Tam Dao villa by Vietnam-based practice Tropical Space is a vacation villa located in a valley at the foot of the mountain in Tam Dao town, a hill resort in northern Vietnam that was established by the French colonialists in the early 20th century. The front of the house is east-facing, welcoming the dawn, and the rear looks toward the golf course valley in the west, and offers a view of the sunset.
The house is spread on three levels with a simple architectural shape featuring three square boxes placed on top of each other that descend towards the valley. The biggest box is the second floor with dimensions of 22m x 22m x 3.3m. Ground floor and basement units are 16m x 16m x 3.3m. There is a void of 6.5m x 6.5m in the centre of the boxes where a fish pond is located on the ground floor.
To ensure that the beauty of the valley and undulating terrain is visually unobstructed and can be enjoyed from all angles, the architects kept the entrance of the house at the foot of the mountain, while the main hall is on the ground floor, and the front and rear portions are extended and connected to the courtyard.
The courtyard and the pond are integral to providing a good cross-ventilation breeze in the house. The hall is designed open, is a place to sit down, have some tea, relax and feel the changing moments of the weather – the scenery, sunshine, and rain.
The ground floor is the reception area and the main kitchen connected to the outdoor BBQ area. The basement consists of two bedrooms with views of the valley, a bar area, and a wine cellar where people can watch the sunset and fish swimming through the large aquarium. The second floor accommodates the master bedroom and three other bedrooms.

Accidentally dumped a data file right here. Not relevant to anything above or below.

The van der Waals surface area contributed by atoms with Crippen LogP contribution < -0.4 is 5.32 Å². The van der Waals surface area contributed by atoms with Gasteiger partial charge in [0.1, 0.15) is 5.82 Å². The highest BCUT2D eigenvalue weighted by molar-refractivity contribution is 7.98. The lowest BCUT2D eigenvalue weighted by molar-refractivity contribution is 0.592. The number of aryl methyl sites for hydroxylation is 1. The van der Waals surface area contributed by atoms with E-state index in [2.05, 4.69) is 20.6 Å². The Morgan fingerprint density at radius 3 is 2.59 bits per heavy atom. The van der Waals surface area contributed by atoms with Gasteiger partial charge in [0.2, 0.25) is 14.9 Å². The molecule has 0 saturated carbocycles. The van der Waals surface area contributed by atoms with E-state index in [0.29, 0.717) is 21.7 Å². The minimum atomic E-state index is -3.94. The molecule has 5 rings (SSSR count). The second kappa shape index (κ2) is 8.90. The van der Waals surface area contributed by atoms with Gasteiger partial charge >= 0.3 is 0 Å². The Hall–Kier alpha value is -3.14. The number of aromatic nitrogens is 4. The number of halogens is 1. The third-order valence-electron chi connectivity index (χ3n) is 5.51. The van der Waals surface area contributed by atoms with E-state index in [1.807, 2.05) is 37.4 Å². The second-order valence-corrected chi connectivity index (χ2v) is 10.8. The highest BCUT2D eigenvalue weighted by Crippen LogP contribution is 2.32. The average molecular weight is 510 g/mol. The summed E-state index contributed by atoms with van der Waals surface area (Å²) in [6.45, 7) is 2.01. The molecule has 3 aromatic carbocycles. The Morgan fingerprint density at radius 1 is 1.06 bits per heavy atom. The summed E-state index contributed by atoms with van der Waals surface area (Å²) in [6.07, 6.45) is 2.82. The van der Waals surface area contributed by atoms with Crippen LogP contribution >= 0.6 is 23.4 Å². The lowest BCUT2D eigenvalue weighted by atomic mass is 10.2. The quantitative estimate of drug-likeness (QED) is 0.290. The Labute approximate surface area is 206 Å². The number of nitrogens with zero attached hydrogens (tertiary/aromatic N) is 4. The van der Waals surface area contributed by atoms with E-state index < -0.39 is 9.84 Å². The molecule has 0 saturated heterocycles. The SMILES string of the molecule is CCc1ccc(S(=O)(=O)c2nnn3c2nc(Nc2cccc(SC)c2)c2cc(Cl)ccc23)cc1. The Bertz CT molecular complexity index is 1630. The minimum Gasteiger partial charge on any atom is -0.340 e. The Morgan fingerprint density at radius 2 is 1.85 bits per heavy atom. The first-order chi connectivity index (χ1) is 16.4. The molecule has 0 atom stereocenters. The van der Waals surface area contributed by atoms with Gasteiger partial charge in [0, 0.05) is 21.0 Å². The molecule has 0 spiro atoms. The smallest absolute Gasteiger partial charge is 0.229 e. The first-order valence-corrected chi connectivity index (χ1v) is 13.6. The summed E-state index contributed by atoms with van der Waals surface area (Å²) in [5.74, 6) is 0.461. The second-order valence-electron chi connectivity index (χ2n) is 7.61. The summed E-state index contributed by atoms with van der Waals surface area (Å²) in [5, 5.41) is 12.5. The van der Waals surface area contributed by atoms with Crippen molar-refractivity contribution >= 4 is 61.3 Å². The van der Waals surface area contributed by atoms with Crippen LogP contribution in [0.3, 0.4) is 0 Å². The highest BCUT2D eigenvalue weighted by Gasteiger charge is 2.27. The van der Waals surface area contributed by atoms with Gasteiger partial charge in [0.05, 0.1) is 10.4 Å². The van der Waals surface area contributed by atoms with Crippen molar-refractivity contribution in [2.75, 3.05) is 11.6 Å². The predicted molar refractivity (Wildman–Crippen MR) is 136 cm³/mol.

The void and solid spaces are interlocked to ventilate and get more natural light into every corner of the house. The views are penetrated through many layers of voids creating the depth of the space. The rooftop is a camping area where people can experience the early mist wafting across from the mountain to the valley and back.
The long horizontal terraces are perforated to reduce the emphasis on overtly-lengthy spans, and to enhance the vertical view. These terraces also create the buffer space or blurred boundary between the indoor space and the outside scenery.
Architects: Tropical Space
Year of completion: 2020
Photographs: Trieu Chien
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